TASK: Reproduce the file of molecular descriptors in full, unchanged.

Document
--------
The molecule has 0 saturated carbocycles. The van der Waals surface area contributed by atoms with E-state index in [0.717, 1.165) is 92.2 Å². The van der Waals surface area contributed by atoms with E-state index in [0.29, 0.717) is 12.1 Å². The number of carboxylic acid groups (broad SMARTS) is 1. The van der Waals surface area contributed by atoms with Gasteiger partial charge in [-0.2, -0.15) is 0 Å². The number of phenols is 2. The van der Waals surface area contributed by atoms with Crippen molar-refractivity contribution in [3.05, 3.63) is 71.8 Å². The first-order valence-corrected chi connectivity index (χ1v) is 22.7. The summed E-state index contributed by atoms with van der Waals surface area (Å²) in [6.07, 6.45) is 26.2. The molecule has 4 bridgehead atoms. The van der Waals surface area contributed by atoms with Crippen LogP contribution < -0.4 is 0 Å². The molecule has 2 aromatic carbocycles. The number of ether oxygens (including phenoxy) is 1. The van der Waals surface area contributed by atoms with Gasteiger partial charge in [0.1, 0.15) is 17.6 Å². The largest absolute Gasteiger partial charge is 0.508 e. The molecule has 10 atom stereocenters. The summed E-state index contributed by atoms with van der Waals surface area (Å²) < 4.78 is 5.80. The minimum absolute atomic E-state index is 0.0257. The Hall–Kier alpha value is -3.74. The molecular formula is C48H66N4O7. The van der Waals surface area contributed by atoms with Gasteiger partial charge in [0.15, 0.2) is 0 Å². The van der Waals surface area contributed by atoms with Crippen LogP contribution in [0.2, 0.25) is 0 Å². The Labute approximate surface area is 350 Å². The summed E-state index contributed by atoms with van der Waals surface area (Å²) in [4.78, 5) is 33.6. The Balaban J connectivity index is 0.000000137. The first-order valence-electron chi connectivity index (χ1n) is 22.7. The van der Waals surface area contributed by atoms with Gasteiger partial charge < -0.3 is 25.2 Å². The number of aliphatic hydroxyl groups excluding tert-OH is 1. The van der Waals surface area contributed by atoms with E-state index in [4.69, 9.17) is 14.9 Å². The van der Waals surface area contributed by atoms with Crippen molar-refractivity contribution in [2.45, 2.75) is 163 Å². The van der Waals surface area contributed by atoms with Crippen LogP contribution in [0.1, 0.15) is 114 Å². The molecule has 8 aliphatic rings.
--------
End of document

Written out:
The molecule has 0 saturated carbocycles. The van der Waals surface area contributed by atoms with E-state index in [0.717, 1.165) is 92.2 Å². The van der Waals surface area contributed by atoms with E-state index in [0.29, 0.717) is 12.1 Å². The number of carboxylic acid groups (broad SMARTS) is 1. The van der Waals surface area contributed by atoms with Gasteiger partial charge in [-0.2, -0.15) is 0 Å². The number of phenols is 2. The van der Waals surface area contributed by atoms with Crippen molar-refractivity contribution in [3.05, 3.63) is 71.8 Å². The first-order valence-corrected chi connectivity index (χ1v) is 22.7. The summed E-state index contributed by atoms with van der Waals surface area (Å²) in [6.07, 6.45) is 26.2. The molecule has 4 bridgehead atoms. The van der Waals surface area contributed by atoms with Crippen LogP contribution < -0.4 is 0 Å². The molecule has 2 aromatic carbocycles. The number of ether oxygens (including phenoxy) is 1. The van der Waals surface area contributed by atoms with Gasteiger partial charge in [0.1, 0.15) is 17.6 Å². The largest absolute Gasteiger partial charge is 0.508 e. The molecule has 10 atom stereocenters. The summed E-state index contributed by atoms with van der Waals surface area (Å²) < 4.78 is 5.80. The minimum absolute atomic E-state index is 0.0257. The Hall–Kier alpha value is -3.74. The molecular formula is C48H66N4O7. The van der Waals surface area contributed by atoms with Gasteiger partial charge in [0.15, 0.2) is 0 Å². The van der Waals surface area contributed by atoms with Crippen LogP contribution in [0.2, 0.25) is 0 Å². The Labute approximate surface area is 350 Å². The summed E-state index contributed by atoms with van der Waals surface area (Å²) in [4.78, 5) is 33.6. The Balaban J connectivity index is 0.000000137. The first-order valence-electron chi connectivity index (χ1n) is 22.7. The van der Waals surface area contributed by atoms with Gasteiger partial charge < -0.3 is 25.2 Å². The number of aliphatic hydroxyl groups excluding tert-OH is 1. The van der Waals surface area contributed by atoms with E-state index in [4.69, 9.17) is 14.9 Å². The van der Waals surface area contributed by atoms with Crippen molar-refractivity contribution in [2.45, 2.75) is 163 Å². The van der Waals surface area contributed by atoms with Crippen LogP contribution in [0.1, 0.15) is 114 Å². The molecule has 8 aliphatic rings.